US 6578144 B1 Abstract This invention is a method and apparatus which provide a solution to the problem of constructing efficient and secure digital signature schemes. It presents a signature scheme that can be proven to be existentially unforgeable under a chosen message attack, assuming a variant of the RSA conjecture. This scheme is not based on “signature trees”, but instead it uses a “hash-and-sign” paradigm, while maintaining provable security. The security proof is based on well-defined and reasonable assumptions made on the cryptographic hash function in use. In particular, it does not model this function as a random oracle. The signature scheme which is described in this invention is efficient. Further, it is “stateless”, in the sense that the signer does not need to keep any state, other than the secret key, for the purpose of generating signatures.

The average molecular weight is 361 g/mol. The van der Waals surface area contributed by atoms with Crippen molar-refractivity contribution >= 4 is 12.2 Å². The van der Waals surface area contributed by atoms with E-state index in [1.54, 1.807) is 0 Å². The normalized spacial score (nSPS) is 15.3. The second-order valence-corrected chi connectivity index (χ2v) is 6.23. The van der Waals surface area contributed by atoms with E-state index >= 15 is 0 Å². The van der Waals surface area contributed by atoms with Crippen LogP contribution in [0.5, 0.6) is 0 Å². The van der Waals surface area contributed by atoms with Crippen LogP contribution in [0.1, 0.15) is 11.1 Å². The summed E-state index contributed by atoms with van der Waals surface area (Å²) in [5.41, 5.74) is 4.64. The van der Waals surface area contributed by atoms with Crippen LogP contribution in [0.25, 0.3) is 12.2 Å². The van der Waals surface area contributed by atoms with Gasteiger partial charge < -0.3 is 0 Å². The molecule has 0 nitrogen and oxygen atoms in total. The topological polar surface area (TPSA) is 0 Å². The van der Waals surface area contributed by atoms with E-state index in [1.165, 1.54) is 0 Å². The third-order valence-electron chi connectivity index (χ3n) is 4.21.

Claims(60) 1. A method for generating a digital signature for a message, the method comprising:
generating a pair of keys which includes a secret key and a public key;
producing a first hashed value by hashing the message, utilizing a division intractable hash function; and
forming a signature using the first hashed value together with the secret key.
2. A method as recited in
3. A method as recited in
_{n}*, wherein p,q, are chosen as large prime integers and kept secret.4. A method as in
5. A method as in
6. A method as recited in
7. A method as recited in
8. A method as recited in
computing a first temporary value T
_{1}, as T_{1}=SHA1(M), where M is the message to be signed; choosing four random strings (R